SMPTE ST 2110-30: A Fair Hearing for Audio

This is the fourth installment in a series of articles about the newly-published SMPTE standard covering elementary media flows over managed IP networks. This month, the focus is on audio transport, specifically on uncompressed, studio quality audio for broadcast applications.


The full title of SMPTE ST 2110-21 is “Professional Media Over Managed IP Networks — PCM Digital Audio.” This standard is closely related to, and heavily based on AES67, which is titled “AES standard for audio applications of networks — High-performance streaming audio-over-IP interoperability.” Although the document titles may not be totally self-explanatory, both standards are all about transmitting raw, uncompressed samples of audio signals directly within RTP/UDP datagrams using an IP network.

To understand how audio signals are packed into these datagrams, it helps to remember that each individual channel of uncompressed digital audio signal is created using a fixed sampling frequency and a fixed number of bits per sample. In the case of ST 2110-30, all senders and receivers are required to support 48 kHz sampling, at a minimum. In broadcast applications, 24 bits (3 bytes) are generally used for every sample. So, for a 48 kHz, 24-bit stereo audio pair, the raw audio data would consume 48,000 x 3 x 2=288,000 bytes/sec which equals 2.304 Mbps without any packet headers.


An example of how audio samples are placed into packets is shown in Figure 1, where an HD-SDI signal is separated into individual IP packet streams for each media type. Video is encapsulated using ST 2110-20 and ancillary data is done using 2110-40. Two audio groups are shown — one stereo pair and one set of 7.1 surround sound (which is eight channels uncompressed). Each of these signals is packetized into a separate stream, as shown in the two rows that make up the table. By keeping the number of audio channels at eight or below for each of the two packet streams, maximum flexibility in choosing receivers is achieved, since the minimum (Level A) conformance level for an ST 2110-30 receiver is eight channels.

[Read: What SMPTE-2110 Means for Broadcasters]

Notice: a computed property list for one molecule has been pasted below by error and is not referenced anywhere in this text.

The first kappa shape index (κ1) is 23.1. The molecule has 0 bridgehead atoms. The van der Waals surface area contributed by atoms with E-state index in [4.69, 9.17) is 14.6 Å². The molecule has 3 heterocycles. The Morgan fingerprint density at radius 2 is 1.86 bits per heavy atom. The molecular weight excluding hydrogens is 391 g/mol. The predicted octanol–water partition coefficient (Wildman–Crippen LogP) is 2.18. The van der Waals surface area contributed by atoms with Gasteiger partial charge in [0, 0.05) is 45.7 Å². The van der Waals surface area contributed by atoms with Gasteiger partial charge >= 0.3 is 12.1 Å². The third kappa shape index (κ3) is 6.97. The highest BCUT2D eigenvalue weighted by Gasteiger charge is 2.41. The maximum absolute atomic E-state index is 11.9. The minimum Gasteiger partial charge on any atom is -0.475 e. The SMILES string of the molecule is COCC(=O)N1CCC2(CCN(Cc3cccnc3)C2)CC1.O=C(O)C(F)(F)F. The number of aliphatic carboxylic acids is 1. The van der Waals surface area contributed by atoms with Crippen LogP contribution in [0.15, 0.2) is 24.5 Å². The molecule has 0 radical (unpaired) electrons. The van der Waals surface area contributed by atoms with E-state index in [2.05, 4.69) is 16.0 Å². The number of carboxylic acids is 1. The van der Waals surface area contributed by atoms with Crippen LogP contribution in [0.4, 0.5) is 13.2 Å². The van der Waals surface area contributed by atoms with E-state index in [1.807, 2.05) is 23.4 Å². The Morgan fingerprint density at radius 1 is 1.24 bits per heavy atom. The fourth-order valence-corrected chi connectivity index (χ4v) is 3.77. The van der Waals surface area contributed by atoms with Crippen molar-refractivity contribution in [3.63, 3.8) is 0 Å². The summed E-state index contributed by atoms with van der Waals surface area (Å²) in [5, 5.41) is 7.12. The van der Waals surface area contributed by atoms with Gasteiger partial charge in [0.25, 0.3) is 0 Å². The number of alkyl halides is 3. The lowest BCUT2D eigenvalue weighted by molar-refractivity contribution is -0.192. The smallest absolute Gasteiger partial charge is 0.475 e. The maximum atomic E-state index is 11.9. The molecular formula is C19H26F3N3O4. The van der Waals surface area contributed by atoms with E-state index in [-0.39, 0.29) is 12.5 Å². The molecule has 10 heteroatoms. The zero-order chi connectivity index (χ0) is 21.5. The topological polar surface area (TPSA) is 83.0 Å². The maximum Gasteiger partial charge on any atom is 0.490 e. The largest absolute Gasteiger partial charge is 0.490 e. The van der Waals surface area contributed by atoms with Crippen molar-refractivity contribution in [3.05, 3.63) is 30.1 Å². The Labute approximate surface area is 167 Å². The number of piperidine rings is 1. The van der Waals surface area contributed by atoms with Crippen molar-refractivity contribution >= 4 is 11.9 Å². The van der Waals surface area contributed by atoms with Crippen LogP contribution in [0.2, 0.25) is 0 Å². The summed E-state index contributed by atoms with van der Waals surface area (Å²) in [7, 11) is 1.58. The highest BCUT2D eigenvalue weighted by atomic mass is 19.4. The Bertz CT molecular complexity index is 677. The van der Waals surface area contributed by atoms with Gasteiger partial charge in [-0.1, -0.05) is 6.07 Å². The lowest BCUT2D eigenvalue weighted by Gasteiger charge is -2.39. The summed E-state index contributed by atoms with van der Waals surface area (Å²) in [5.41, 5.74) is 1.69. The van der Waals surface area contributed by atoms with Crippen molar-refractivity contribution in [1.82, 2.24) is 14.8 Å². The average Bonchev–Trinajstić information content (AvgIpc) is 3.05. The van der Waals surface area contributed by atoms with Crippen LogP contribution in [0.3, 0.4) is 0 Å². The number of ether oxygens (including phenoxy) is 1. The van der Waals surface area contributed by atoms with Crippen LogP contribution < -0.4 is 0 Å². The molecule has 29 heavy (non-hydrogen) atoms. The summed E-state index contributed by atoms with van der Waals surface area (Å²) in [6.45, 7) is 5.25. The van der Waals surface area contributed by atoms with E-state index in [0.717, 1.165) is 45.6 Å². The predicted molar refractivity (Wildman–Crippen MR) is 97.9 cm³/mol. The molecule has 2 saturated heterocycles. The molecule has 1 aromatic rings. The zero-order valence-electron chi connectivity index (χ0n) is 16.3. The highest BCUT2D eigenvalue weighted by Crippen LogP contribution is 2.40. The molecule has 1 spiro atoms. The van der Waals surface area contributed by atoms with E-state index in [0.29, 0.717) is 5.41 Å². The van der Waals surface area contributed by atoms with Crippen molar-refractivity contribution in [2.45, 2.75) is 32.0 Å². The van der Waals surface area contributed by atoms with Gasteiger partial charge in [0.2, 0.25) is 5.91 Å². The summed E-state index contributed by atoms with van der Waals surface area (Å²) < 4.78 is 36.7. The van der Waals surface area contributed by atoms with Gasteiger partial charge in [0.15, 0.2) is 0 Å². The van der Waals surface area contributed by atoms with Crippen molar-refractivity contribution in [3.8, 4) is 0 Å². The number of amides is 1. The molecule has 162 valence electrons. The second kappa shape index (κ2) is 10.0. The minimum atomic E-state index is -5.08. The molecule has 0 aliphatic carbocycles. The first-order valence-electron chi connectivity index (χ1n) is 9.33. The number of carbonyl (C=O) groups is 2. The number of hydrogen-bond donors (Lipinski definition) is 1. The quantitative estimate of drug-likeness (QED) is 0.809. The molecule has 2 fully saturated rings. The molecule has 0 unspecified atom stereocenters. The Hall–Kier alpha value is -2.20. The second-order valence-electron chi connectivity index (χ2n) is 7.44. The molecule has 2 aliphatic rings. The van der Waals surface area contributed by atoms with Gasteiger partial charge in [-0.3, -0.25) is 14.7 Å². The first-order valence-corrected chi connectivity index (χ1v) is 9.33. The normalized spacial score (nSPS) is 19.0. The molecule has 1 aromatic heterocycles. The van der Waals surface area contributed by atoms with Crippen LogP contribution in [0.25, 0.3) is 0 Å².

Four factors control the way that audio samples are packed into the RTP packets that make up a stream, and are listed in the table within Figure 1 for each audio stream. The four factors are:

Figure 1: Examples of packet formats for audio data extracted from an HD-SDI signal.

Figure 1: Examples of packet formats for audio data extracted from an HD-SDI signal.

· Audio sampling rate. Most broadcast applications today use 48 kHz sampling, so all ST 2110-30 senders and receivers are required to support it. Some applications use 96 kHz sampling, and 44.1 kHz can also be found in practice, so the standards recommends that both additional rates should be supported. Other sampling rates are out of scope for the standard.

· Audio sampling depth. Because IP packets are formatted in bytes, the audio data payload must be an integer number of bytes. Therefore, AES67 and ST 2110-30 only allow 16-bit and 24-bit audio sampling.

· Packet time. This parameter indicates the timespan covered by the audio samples contained in each packet. For example, when 48 kHz sampling is used with a packet time of 1 millisecond, there will be 48 audio samples from each audio channel in each packet. Note that longer packet times increase the end-to-end latency of the audio stream (because it takes longer to fill each packet) and shorter times increase the number of packets in a stream.

· Number of channels. Normally, all of the parts of a multichannel audio signal, such as stereo or surround sound, are transported in the same IP packet stream. Thus, a 5.1 surround sound signal would have samples from six different audio channels interleaved within each packet.

A receiver relies on information contained in the SDP (Session Description Protocol from RFC 4566) in order to properly interpret the packet contents. The SDP data, which typically consists of a few lines of text, can be transported in multiple ways from a sender to a receiver. SMPTE ST 2110-30 does not define a specific way to do this. Instead, methods are being developed by the AMWA (Advanced Media Workflow Association) for use by media production facilities.